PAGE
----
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W Brian Leonard

Brian Leonard is a Sales Engineer at Oracle responsible for Oracle's Fusion Middle products including WebLogic, SOA Suite and Exalogic. Prior to joining the Oracle sales organization, Brian was a Product Manager for Oracle's Solaris technologies.

Brian began his career working as a systems engineer with EDS at Enron, but claims no responsibility for Enron's ultimate demise. Always wanting to experience California, Brian moved from Houston to Silicon Valley in 1991 just in time to ride the .com wave. In 1997 Brian joined the startup NetDynamics, which was pushing a new concept called an application server. In 1998 NetDynamics was acquired by Sun Microsystems and soon after J2EE (now Java EE) was born. Brian then spent the rest of his career working in the application server space before his boss suggested he consider joining the than left for dead NetBeans team. During that time the NetBeans community grew from thousands to millions of users, and Brian falls to sleep at night assuming he played some small part in fueling that growth.

Brian spends almost all of his spare time hanging out with his 3 awesome kids, in fear of the day they wake-up and decide he's no longer cool enough to hang out with.


bleonard's blog

Are there GlassFish in Prague, and can you buy them on eBay?

Posted by bleonard on July 20, 2005 at 11:29 AM PDT

Of course, the answer is yes to both questions, but I'm talking about Proj

NetBeans 4.1 Tip: Move "Scanning Project Classpaths" Dialog to the Background

Posted by bleonard on June 14, 2005 at 3:54 PM PDT

Of all the people I know that have used NetBeans 4.0 or 4.1, their
biggest complaint has been the modal "Scanning Project Classpaths" dialog that appears every time the IDE is started or a change in
classpath occurs.

What's It Take To Build The J2EE SDK? Find Out For Yourself.

Posted by bleonard on June 9, 2005 at 5:35 AM PDT

Gee, it's been quite a while since I've blogged. This is primarily
because I've been heads down working on various projects, one of which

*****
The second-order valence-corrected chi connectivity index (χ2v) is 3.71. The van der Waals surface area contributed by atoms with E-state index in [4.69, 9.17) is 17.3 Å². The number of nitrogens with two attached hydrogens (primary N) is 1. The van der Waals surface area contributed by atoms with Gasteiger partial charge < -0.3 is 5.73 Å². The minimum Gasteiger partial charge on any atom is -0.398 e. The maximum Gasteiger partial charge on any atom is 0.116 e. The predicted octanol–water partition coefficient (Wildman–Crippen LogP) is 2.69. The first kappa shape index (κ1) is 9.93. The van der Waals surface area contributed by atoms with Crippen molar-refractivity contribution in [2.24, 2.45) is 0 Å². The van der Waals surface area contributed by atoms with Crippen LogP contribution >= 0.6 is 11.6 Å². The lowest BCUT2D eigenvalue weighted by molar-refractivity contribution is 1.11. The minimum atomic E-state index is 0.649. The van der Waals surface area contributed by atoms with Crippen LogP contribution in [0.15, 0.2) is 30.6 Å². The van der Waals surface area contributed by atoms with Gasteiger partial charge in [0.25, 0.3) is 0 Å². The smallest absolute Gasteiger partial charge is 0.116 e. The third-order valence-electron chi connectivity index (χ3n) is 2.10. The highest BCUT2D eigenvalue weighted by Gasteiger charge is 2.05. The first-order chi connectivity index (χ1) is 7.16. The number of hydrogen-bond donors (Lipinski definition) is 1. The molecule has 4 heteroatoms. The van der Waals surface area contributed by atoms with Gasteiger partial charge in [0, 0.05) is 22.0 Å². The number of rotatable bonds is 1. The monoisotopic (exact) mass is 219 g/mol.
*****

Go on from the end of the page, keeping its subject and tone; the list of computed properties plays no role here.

has been project GlassFish.
Basically, over the past couple of months,
the J2EE SDK engineering team has turned themselves inside out so you
can see the guts of the operation.

Developing for JBoss? Try NetBeans.

Posted by bleonard on April 26, 2005 at 6:56 AM PDT

As an example, I'll show you how to use XDoclet and Ant to integrate with the JBoss Application Server. I'll create the same project that JBoss uses in their
. I'll be very surprised if you don't find the NetBeans solution easier to use then JBoss' own Eclipse based IDE.

NetBeans, NYC and Springtime

Posted by bleonard on April 8, 2005 at 10:36 AM PDT

I spent this last Wednesday in NYC on what was probably the first nice day of Spring this year. I arrived from Connecticut via Amtrak into Penn Station. Generally, I take the subway up to the Sun offices near Grand Central Station, however, it was too nice of a day to be
underground, so I decided to walk.

Continuing the Theme: The eBay SDK for Java and NetBeans 4.0

Posted by bleonard on March 22, 2005 at 12:53 PM PST

As I continued to explore the eBay APIs, I found that one of their
sample applications stood apart from the rest, the API
Calls Demo
In this Swi

Using NetBeans 4.0 to Jumpstart your eBay Development

Posted by bleonard on February 24, 2005 at 10:39 AM PST

Last week in Boston, Matt Ackley, Senior Director of
the eBay Developers Program, introduced the new eBay
SDK for Java
during his keynote
address at Web Services Edge